One observation that has led to us keeping a high cash balance in the portfolio is the relative performance of the financial sector in the Canadian market. Canadian bank stocks, although off their bottoms, have materially lagged the broader index in this rebound. Indications from our US counterparts suggest that earnings will be impacted in the upcoming quarter. Until we have more visibility on the health of the Canadian consumer and Canadian business in general –we believe this higher than average cash balance is prudent. Bank stocks report towards the end of May at which point we will re-evaluate our positioning.
The Waypoint All Weather Alternative Fund currently holds 30% cash and has approximately 30% equity exposure at current market levels. Further moves downward in the market will bring the fund back into a short position which we will likely use as an opportunity to further reduce fund gross exposure. Additionally, in the case where markets rebound rapidly (central bank intervention, positive news on a vaccine, etc.) we have begun adding a small long position.
Since the start of 2018, we have seen markets fall 10%, rise 20% and now decline almost 10% from their peaks. The result of this move is little profit for Canadian investors. I’m sure this is hard for many to believe given how positive managers were last year after a 20% rise in the market –all but forgetting the previous years decline. Well, it seems we are back to where we started, once again. For those looking for a different path to investment returns, the Waypoint All Weather Alternative Fund should be under consideration.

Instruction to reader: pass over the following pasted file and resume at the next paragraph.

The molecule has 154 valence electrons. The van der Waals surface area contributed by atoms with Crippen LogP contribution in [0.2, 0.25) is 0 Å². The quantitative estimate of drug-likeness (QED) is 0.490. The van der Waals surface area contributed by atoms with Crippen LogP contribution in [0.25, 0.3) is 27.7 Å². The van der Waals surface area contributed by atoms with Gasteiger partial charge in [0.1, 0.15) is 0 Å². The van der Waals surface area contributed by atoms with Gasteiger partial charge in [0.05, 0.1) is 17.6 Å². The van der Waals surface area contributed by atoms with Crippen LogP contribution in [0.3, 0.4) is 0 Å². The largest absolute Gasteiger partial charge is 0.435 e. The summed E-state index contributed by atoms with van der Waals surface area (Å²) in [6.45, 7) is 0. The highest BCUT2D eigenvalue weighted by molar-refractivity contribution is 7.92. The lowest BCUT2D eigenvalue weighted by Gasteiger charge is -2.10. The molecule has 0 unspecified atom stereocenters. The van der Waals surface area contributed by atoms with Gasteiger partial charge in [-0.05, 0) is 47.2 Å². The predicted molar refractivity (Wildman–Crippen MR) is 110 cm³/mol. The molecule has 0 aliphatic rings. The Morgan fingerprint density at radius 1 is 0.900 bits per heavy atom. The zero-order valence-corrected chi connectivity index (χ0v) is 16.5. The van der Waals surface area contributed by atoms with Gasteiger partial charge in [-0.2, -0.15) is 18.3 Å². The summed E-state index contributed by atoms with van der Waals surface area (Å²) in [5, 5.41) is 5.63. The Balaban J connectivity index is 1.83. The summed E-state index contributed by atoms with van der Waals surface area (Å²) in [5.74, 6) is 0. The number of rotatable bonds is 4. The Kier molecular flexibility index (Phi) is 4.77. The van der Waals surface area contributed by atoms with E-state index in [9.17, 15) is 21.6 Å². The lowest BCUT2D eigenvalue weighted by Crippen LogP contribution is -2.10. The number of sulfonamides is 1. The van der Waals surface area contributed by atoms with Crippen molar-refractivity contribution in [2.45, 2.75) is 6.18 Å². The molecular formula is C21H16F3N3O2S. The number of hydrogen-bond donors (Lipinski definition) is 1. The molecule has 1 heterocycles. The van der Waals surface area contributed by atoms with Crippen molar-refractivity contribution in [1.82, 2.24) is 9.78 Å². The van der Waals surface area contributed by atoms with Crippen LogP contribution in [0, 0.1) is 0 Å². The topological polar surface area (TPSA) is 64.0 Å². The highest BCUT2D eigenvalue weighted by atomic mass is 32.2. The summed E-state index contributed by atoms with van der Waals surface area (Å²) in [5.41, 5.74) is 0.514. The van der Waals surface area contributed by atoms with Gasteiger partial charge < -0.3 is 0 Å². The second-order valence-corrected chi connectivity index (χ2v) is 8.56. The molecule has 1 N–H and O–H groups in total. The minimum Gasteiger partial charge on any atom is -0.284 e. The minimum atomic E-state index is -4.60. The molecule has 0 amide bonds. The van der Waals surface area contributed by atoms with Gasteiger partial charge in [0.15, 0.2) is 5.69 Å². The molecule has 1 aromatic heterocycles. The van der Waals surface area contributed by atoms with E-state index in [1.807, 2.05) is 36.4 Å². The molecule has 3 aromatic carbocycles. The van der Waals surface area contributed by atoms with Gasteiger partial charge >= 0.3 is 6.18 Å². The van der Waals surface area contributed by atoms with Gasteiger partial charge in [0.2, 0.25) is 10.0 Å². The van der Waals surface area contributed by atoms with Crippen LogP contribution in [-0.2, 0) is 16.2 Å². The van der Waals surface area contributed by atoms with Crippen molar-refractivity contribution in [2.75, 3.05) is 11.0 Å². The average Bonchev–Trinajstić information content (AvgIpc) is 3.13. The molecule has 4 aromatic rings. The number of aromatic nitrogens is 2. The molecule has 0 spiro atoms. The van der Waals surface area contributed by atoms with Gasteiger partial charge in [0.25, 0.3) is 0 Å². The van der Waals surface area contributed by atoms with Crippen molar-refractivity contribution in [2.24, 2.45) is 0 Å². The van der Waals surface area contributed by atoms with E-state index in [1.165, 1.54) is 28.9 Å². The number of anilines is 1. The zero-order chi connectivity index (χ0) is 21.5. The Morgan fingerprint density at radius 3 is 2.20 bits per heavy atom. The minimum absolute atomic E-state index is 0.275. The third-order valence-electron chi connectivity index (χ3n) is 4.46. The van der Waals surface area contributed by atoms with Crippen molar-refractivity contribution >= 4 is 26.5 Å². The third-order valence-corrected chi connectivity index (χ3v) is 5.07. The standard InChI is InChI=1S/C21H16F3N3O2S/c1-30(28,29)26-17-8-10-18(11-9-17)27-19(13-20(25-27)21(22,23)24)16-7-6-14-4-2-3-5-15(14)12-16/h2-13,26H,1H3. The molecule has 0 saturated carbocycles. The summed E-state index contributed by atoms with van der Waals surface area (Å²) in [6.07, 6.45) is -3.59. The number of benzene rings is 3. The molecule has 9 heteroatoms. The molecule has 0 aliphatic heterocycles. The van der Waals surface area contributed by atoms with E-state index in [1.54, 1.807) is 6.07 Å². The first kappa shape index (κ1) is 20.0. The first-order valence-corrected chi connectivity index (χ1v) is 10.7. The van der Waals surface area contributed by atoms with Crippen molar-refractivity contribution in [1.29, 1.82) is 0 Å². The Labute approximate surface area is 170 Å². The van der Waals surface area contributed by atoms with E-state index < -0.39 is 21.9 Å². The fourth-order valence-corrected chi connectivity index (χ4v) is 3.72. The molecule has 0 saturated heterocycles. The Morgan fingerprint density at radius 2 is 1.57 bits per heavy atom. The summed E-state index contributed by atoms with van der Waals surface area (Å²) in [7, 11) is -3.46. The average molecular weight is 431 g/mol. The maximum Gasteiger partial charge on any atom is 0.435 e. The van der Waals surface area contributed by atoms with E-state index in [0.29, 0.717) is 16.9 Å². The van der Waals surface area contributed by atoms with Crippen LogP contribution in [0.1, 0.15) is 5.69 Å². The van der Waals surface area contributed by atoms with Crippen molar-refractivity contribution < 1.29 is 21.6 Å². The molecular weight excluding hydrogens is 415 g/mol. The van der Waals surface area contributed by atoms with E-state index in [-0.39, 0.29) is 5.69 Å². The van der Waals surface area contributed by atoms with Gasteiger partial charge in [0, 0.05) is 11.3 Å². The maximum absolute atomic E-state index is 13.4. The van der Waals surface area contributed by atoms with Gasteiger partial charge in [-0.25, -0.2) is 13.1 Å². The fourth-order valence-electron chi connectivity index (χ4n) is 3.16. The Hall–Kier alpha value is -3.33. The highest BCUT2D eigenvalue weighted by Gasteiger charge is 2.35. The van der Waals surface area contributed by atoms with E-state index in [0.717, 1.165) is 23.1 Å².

The All-Weather Strategy performed in line with expectations in January. The Fund’s equity positions gained with the broader market versus the modest decline in the mark-to-market value of our options positions. This period of performance is more in line with our general expectations for the Fund –generating positive equity returns in rising markets less the historically low cost of put protection. One month certainly does not indicate a trend, but we are pleased to see our equities begin to perform after being flat all of last year.
Evidence continues to build that the Canadian market is vulnerable to a domestic slow down. The Fund is positioned to protect capital if such an event occurs. Ironically, investors appear to agree as evidenced by a continued appreciation of stocks in defensive sectors (Utilities, REITs, Staples). The Canadian yield curve remains inverted and general economic growth (measured by GDP) is weak. Valuations for the largest market constituents have disconnected from the market as a whole as investors choose liquidity over fundamentals; we do not believe these disequilibrium’s will persist.
Throughout history, volatility has been a mean reverting asset class. We continue to see exceptional value in these instruments and believe patient investors will be rewarded.
For 2019, the top quintile of the TSX index by market cap outperformed the bottom quintile by over 10%.The magnitude of this divergence can be compared with three prior periods over the past two decades. We observed similar behaviour at market peaks in 2000 and 2008. The other period occurred in 2011 which coincided with a 20% correction followed by a flat market for approximately two years. Although this was an unfavourable outcome for 2019, these divergences tend to occur over the short term and correct themselves throughout the cycle.
We continue to position clients to take full advantage of the attractive spread that exists between the dividend yield of our favourite companies and the cost of a fully insured portfolio.